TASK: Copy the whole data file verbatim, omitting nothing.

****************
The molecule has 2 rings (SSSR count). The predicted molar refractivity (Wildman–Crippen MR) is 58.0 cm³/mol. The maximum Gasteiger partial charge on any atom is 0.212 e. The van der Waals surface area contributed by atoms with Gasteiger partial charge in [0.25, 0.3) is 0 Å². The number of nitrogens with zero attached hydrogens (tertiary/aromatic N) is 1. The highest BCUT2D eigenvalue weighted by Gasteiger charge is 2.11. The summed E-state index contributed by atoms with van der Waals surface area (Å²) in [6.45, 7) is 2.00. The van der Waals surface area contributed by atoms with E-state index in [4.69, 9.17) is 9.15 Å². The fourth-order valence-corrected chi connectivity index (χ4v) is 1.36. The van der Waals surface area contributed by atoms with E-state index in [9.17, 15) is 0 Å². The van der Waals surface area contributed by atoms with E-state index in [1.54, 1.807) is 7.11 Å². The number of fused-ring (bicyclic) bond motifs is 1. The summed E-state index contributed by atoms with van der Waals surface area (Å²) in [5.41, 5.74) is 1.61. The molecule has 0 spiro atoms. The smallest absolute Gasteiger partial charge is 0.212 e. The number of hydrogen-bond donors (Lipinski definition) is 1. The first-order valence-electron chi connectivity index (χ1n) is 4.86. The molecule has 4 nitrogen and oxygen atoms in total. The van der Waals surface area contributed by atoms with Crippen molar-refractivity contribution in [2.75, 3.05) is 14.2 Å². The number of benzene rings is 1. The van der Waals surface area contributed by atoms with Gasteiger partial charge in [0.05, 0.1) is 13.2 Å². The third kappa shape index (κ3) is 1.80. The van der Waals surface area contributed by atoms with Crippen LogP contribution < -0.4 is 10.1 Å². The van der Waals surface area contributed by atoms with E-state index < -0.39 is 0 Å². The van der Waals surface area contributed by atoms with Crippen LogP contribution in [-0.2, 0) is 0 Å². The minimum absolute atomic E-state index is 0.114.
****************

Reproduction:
The molecule has 2 rings (SSSR count). The predicted molar refractivity (Wildman–Crippen MR) is 58.0 cm³/mol. The maximum Gasteiger partial charge on any atom is 0.212 e. The van der Waals surface area contributed by atoms with Gasteiger partial charge in [0.25, 0.3) is 0 Å². The number of nitrogens with zero attached hydrogens (tertiary/aromatic N) is 1. The highest BCUT2D eigenvalue weighted by Gasteiger charge is 2.11. The summed E-state index contributed by atoms with van der Waals surface area (Å²) in [6.45, 7) is 2.00. The van der Waals surface area contributed by atoms with E-state index in [4.69, 9.17) is 9.15 Å². The fourth-order valence-corrected chi connectivity index (χ4v) is 1.36. The van der Waals surface area contributed by atoms with E-state index in [9.17, 15) is 0 Å². The van der Waals surface area contributed by atoms with E-state index in [1.54, 1.807) is 7.11 Å². The number of fused-ring (bicyclic) bond motifs is 1. The summed E-state index contributed by atoms with van der Waals surface area (Å²) in [5.41, 5.74) is 1.61. The molecule has 0 spiro atoms. The smallest absolute Gasteiger partial charge is 0.212 e. The number of hydrogen-bond donors (Lipinski definition) is 1. The first-order valence-electron chi connectivity index (χ1n) is 4.86. The molecule has 4 nitrogen and oxygen atoms in total. The van der Waals surface area contributed by atoms with Crippen molar-refractivity contribution in [2.75, 3.05) is 14.2 Å². The number of benzene rings is 1. The van der Waals surface area contributed by atoms with Gasteiger partial charge in [0.05, 0.1) is 13.2 Å². The third kappa shape index (κ3) is 1.80. The van der Waals surface area contributed by atoms with Crippen LogP contribution < -0.4 is 10.1 Å². The van der Waals surface area contributed by atoms with E-state index < -0.39 is 0 Å². The van der Waals surface area contributed by atoms with Crippen LogP contribution in [-0.2, 0) is 0 Å². The minimum absolute atomic E-state index is 0.114.